I am behind on my National Health Blog Post Month again, so here I am playing catch up.
Day 23's prompt was "What's something your doctor taught you or you taught your doctor?"
Kortnie's first Endocrinologist was a Type 1 Diabetic himself, he was older and had a weird sense of humor, he was kind of nonchalant, he actually had a combined practice up here on the mountain. He was a pediatric Endocrinologist, but there aren't enough patients here for just that, so he also saw other kids in pediatrics. When we first moved here we tried a few different pediatricians for our kids, he was one of them, we didn't like him so we just moved on to the next guy and finally settled on a family practice close to our home instead of a specific pediatrician for just our kids.
Enter Diabetes 2 1/2 years later and we were back to this certain doctor, he was the only specialist within 180 miles who could take care of Kortnie's T1D, so we felt he was the only choice for us. We still didn't like him, and now we liked him even less. I was relieved when he retired, even though now we have to drive to Phoenix for our appointments.
One time we were there for an appointment and he wanted to look at Kortnie's pump settings. Her pump is locked so that she can't accidentally push random buttons on the front of it and mess up the pump or accidentally give herself insulin. It locks much like a cell phone does. To unlock, you hold down two buttons at the same time. So, she handed her pump to the doctor, remember when I said he was T1D himself, well he actually used the same pump as Kortnie as well, he did not know how to unlock the pump! Crazy-ness, you'd think a specialist doctor who had the disease he was treating and used the same pump would know about the lock feature, but no, Kortnie taught him how to unlock it. Ironic I think. It would be funny maybe, but since I already wasn't fond of this guy it just turned me off even more.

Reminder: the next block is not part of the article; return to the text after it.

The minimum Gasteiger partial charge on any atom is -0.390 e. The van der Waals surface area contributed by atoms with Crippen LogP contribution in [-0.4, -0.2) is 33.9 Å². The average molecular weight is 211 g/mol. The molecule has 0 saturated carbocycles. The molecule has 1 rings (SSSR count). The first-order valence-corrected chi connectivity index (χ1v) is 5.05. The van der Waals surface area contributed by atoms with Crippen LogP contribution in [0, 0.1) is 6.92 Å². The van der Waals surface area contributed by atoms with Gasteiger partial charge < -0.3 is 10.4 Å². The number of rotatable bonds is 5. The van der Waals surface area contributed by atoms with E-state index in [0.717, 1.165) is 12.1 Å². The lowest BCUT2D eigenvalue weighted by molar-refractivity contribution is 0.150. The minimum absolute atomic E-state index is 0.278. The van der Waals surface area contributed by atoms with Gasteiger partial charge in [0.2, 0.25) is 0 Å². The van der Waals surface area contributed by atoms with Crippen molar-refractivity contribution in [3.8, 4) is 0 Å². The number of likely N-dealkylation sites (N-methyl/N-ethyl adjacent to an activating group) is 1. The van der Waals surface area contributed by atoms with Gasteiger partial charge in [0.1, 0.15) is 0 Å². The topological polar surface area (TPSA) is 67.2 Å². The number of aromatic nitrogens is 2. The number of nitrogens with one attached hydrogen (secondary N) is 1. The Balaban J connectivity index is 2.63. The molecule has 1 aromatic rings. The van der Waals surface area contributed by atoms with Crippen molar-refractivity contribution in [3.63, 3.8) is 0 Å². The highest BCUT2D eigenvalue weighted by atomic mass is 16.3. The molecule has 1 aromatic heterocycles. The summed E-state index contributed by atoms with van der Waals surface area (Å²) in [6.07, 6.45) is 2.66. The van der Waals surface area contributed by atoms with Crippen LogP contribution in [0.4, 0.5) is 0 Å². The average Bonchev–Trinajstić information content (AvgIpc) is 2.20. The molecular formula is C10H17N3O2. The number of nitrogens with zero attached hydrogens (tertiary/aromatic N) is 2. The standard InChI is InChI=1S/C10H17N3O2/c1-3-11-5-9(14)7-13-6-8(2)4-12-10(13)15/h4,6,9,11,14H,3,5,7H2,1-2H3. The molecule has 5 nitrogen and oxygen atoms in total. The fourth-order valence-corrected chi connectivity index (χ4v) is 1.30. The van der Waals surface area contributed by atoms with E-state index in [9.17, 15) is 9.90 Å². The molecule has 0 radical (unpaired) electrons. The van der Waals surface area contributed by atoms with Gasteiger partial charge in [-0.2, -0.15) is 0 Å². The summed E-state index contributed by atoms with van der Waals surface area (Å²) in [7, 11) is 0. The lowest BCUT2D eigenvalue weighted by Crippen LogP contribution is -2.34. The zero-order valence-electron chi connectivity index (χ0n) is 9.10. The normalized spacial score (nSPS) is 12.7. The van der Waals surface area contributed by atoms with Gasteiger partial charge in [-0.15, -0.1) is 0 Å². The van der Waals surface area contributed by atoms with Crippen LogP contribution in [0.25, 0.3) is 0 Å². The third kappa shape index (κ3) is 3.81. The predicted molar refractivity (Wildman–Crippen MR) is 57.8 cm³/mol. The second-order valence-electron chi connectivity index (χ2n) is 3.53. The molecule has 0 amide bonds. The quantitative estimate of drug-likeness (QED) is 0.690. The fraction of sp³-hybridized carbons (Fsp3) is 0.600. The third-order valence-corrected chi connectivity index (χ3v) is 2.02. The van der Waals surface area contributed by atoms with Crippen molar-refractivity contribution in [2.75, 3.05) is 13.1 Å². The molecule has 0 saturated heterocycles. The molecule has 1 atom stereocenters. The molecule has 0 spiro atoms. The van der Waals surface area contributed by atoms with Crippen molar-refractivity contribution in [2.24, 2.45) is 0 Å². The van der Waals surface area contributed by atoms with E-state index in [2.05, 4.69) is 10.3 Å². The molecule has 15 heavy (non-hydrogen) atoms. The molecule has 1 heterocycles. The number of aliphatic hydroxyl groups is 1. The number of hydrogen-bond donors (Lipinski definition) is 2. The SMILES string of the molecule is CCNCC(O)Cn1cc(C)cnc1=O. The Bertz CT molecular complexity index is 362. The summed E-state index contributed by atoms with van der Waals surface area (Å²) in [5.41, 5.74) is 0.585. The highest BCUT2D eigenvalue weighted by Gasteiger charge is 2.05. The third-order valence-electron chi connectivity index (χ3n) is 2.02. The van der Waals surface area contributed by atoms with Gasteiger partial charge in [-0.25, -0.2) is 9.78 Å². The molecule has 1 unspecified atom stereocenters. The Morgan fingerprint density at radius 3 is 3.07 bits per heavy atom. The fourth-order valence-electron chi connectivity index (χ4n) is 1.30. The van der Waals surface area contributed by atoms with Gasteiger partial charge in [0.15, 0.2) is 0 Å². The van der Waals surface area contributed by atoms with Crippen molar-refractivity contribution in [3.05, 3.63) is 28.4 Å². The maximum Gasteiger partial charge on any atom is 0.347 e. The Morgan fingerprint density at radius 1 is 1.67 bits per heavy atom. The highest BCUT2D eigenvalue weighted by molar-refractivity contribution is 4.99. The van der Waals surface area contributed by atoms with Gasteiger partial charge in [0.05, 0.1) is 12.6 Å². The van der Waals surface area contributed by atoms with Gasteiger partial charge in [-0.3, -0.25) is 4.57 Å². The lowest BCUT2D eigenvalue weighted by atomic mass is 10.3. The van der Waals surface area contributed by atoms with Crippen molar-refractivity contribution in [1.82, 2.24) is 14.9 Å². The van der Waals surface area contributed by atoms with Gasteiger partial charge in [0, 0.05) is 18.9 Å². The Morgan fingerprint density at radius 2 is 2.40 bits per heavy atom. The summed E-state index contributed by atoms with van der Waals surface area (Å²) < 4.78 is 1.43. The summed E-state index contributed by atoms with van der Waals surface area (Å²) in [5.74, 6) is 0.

We do have a diabetes educator at our hospital, who we love. She mostly deals with Type 2 Diabetes patients, but she's told us that in the past few years she's had a lot more diagnosis of Type 1 up here on the mountain. She and the hospital cover a wide area of patients, they people within 100 mile radius around Show Low where the hospital is, people from several different small mountain towns. Over the summer she has started doing trainings with nurses from the hospital on Diabetes, it's an all day training and she goes over the different types of Diabetes, she invited me to come do a talk during the training about being the mother of a Type 1, and Kortnie comes and they ask her questions too. The training was so well received that the hospital has decided to hold it twice a year, so I went back in the Fall and did the training again. I was honored to be asked to come share some of my experiences, answer questions and just put some awareness out there.
You can read about my talk and the experience at A Chance to Advocate and Educate. I hope to be invited back to the next training, I admit that first time I went I was nervous, but now that I've gone twice I feel like I have more to add and am more comfortable talking to them.